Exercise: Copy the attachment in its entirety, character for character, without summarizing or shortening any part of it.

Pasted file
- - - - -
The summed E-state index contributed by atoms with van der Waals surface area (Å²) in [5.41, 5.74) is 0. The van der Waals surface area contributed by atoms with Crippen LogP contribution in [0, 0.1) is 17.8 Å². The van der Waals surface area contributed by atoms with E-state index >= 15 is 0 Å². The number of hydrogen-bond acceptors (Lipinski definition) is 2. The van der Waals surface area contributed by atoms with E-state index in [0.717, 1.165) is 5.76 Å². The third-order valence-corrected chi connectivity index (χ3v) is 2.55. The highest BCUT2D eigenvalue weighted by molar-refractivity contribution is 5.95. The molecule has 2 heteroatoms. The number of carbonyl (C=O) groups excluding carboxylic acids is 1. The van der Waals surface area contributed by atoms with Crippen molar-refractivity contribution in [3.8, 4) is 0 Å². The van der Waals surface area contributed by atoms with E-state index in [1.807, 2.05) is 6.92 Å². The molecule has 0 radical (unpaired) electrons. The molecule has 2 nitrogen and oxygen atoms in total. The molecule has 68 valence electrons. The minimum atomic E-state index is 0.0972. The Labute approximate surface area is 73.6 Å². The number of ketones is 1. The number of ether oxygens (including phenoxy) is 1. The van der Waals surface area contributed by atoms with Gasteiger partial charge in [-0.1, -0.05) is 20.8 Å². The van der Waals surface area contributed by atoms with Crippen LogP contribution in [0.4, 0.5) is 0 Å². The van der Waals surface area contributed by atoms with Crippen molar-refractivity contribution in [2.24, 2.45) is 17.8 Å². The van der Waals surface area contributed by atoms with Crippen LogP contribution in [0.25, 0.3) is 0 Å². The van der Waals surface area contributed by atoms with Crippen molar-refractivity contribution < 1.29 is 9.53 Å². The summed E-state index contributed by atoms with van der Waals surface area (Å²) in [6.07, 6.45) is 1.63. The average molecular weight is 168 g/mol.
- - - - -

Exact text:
The summed E-state index contributed by atoms with van der Waals surface area (Å²) in [5.41, 5.74) is 0. The van der Waals surface area contributed by atoms with Crippen LogP contribution in [0, 0.1) is 17.8 Å². The van der Waals surface area contributed by atoms with E-state index >= 15 is 0 Å². The number of hydrogen-bond acceptors (Lipinski definition) is 2. The van der Waals surface area contributed by atoms with E-state index in [0.717, 1.165) is 5.76 Å². The third-order valence-corrected chi connectivity index (χ3v) is 2.55. The highest BCUT2D eigenvalue weighted by molar-refractivity contribution is 5.95. The molecule has 2 heteroatoms. The number of carbonyl (C=O) groups excluding carboxylic acids is 1. The van der Waals surface area contributed by atoms with Crippen molar-refractivity contribution in [3.8, 4) is 0 Å². The van der Waals surface area contributed by atoms with E-state index in [1.807, 2.05) is 6.92 Å². The molecule has 0 radical (unpaired) electrons. The molecule has 2 nitrogen and oxygen atoms in total. The molecule has 68 valence electrons. The minimum atomic E-state index is 0.0972. The Labute approximate surface area is 73.6 Å². The number of ketones is 1. The number of ether oxygens (including phenoxy) is 1. The van der Waals surface area contributed by atoms with Gasteiger partial charge in [-0.1, -0.05) is 20.8 Å². The van der Waals surface area contributed by atoms with Crippen LogP contribution in [0.4, 0.5) is 0 Å². The van der Waals surface area contributed by atoms with Crippen molar-refractivity contribution in [2.24, 2.45) is 17.8 Å². The van der Waals surface area contributed by atoms with Crippen LogP contribution in [0.25, 0.3) is 0 Å². The van der Waals surface area contributed by atoms with Crippen molar-refractivity contribution < 1.29 is 9.53 Å². The summed E-state index contributed by atoms with van der Waals surface area (Å²) in [6.07, 6.45) is 1.63. The average molecular weight is 168 g/mol.